I know human can't dive too deep because there's pressure difference between inside and outside of the body. But how much pressure can human withstand if human is breathing components that is surrounding him?

So I have two questions: 1.How much pressure can human handle if he is surrounded by regular air (also breathing air)? 2. How much pressure can human handle if he is floating in oxygen-rich liquid and breathing it at the same time (Liquid Breathing, Wikipedia)?

There's a similar question, but it doesn't have answer that fully satisfies me. Highest Pressure Human Body Can Survive In?

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    $\begingroup$ Welcome to Biology Stack Exchange. The physiological responses to breathing 'regular air' under pressure are very well understood (a good answer could be based on medical studies of regular SCUBA divers), whereas the liquid breathing techniques are extremely experimental and under-studied, so any answer would have to be very hypothetical. I suggest splitting these off into two separate questions, because the answers will be basically unrelated. $\endgroup$ – bshane Feb 9 '18 at 0:44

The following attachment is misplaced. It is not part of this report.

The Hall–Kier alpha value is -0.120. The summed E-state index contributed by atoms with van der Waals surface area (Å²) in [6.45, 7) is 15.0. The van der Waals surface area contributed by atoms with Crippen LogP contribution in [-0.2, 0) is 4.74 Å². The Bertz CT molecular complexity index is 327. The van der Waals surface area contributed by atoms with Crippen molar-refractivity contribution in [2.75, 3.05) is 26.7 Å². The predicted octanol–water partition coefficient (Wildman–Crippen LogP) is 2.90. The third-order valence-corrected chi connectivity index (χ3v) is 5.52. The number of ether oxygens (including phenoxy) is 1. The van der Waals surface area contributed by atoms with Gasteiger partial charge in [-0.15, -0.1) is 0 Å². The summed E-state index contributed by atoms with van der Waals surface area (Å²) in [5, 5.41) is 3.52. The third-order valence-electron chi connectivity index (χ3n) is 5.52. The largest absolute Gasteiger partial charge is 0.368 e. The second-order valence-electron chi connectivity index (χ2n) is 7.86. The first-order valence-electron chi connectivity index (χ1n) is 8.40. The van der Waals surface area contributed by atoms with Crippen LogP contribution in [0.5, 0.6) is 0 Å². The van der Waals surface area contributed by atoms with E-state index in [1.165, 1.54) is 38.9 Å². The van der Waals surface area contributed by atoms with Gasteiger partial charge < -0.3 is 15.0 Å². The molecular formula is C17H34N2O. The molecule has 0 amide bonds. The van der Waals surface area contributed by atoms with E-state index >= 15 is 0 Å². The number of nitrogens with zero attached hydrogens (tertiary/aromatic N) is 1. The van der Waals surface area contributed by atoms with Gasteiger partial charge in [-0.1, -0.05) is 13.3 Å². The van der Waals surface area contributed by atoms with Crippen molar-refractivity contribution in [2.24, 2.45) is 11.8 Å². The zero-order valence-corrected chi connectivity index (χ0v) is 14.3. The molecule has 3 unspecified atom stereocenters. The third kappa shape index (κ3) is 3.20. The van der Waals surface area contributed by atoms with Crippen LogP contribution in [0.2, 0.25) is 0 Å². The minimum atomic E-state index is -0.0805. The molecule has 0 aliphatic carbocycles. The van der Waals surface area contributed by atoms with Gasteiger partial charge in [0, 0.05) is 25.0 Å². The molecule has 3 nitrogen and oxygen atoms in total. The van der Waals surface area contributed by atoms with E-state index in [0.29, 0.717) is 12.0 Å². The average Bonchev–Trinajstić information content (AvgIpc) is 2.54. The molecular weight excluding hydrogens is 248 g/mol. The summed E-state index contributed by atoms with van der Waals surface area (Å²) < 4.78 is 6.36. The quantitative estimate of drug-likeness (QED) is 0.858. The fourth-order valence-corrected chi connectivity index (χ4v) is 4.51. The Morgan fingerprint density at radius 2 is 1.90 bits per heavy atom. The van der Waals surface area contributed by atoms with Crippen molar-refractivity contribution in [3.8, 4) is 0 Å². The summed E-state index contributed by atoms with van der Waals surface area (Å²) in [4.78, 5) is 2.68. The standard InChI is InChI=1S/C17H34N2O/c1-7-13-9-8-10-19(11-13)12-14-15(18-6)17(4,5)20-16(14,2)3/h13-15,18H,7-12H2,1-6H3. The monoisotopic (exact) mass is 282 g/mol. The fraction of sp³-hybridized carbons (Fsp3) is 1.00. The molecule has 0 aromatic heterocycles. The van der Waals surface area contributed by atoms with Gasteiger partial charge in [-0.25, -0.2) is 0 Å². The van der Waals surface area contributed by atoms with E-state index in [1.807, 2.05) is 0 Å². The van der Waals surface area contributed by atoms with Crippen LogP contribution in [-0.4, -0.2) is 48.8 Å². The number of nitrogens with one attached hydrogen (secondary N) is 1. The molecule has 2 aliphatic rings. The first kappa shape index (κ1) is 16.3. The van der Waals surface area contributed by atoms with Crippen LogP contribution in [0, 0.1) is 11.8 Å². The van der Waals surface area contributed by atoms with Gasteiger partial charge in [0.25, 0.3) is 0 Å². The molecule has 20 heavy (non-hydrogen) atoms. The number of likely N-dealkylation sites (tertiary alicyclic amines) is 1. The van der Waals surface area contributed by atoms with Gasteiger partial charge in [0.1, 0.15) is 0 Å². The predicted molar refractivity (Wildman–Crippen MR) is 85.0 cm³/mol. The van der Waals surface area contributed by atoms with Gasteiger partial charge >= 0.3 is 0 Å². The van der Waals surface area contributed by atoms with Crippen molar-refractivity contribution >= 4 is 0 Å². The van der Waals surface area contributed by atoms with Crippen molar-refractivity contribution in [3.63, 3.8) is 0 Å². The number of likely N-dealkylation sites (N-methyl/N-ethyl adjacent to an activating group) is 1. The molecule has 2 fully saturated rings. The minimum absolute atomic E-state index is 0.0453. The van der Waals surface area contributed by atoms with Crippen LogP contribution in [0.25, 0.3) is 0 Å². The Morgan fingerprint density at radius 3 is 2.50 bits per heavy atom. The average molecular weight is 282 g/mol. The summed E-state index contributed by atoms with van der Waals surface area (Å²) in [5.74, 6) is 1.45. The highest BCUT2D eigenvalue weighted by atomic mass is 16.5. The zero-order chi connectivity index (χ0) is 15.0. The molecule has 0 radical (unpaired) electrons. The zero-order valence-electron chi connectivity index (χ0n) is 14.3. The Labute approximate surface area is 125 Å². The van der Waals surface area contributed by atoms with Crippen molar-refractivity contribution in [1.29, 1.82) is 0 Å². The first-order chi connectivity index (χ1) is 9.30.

• $\begingroup$ Most issues with typical diving technology involve compression/dissolution/ or expansion of gas. But for extreme depths, if you assume you can eliminate issues related to gases, there is virtually no limit as long as the rate of compression allows (fluid) equalization of pressure through the cell walls. Too rapid compression/expansion can result in similar affects as exposure to hypotonic/hypertonic solutions - crenation or rupturing effects. The bulk elastance of water - very 'stiff' $\endgroup$ – docscience Mar 4 at 18:34

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